After Gray read the letter, Mayor Winifred Murphy then read from the town’s ordinance, Sec. 160A-62, stating that all city officers, whether elected or appointed, shall continue to hold office until their successors are chosen and qualified. The statute does not state a timeline as to when the position shall be filled, but the board, as the body that appointed Register to take the post, must now appoint his successor.


Register was appointed in February 2012 to fill the unexpired commissioner’s term of Murphy, who was elected to the board in 2011 but vacated the seat when she was appointed mayor. The term for Register’s vacated seat expires in 2015. Register and Haywood Johnson, who was appointed to the board the month after Register following Coleman Johnson’s resignation, were both appointed following an application and interview process, one that also included public comment.


“I would like you to consider all of this before making your decision,” Murphy told the board.


The board accepted Register’s resignation.


“I think we should go ahead and replace him as soon as possible,” said Commissioner Ralph Smith.


Johnson mentioned the name of Mike Strickland, who he said has shown interest. Commissioner Denise Toler mentioned Austin Brown as another potential appointee. Smith made a motion to appoint Strickland, seconded by Johnson.


Murphy said town citizens should be able to give public comment or input in the process, with the town advertising the open position and giving residents the chance to apply for the position themselves if they have an interest, just as the last two appointees have done.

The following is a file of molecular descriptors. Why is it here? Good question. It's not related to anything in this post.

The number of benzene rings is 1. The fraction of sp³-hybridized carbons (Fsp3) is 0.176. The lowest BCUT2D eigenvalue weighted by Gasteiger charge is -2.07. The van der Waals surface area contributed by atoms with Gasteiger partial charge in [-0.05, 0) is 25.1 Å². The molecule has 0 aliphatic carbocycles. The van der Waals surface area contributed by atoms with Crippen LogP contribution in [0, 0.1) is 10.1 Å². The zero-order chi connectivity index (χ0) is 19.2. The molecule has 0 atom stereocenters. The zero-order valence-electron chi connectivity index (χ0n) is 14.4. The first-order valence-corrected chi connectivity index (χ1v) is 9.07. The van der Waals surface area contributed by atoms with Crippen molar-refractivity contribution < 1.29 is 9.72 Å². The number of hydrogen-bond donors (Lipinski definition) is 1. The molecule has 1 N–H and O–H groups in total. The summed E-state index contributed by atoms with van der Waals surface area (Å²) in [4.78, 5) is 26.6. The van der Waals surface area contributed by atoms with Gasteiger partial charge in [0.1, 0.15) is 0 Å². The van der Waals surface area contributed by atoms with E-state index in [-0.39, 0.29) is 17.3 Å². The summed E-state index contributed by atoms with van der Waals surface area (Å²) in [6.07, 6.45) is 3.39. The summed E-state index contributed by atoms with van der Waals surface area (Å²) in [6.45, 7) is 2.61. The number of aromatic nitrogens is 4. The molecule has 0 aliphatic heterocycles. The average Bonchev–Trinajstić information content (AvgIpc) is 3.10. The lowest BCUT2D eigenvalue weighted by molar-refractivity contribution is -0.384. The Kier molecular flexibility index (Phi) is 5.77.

“I would encourage and urge you not to rush to judgment tonight on making an appointment,” the mayor said, “but give all the citizens the opportunity to put their name in the hat, fill out an application and do it that way. There’s nothing against Mr. Strickland, it’s just that I think everybody deserves the chance to put their name in the hat. Citizens need to have some input before the decision is made.”


Hearing no comments from the board, Murphy asked for a vote. The board unanimously voted in favor of Strickland, who was not present at the time of the vote.


“So you’re not going to even interview him?” the mayor asked.


“Not if he’s interested in the job,” Smith replied. “I suggest we bring him in the next meeting and swear him in at the next meeting if he’s interested, which he seemed to be.”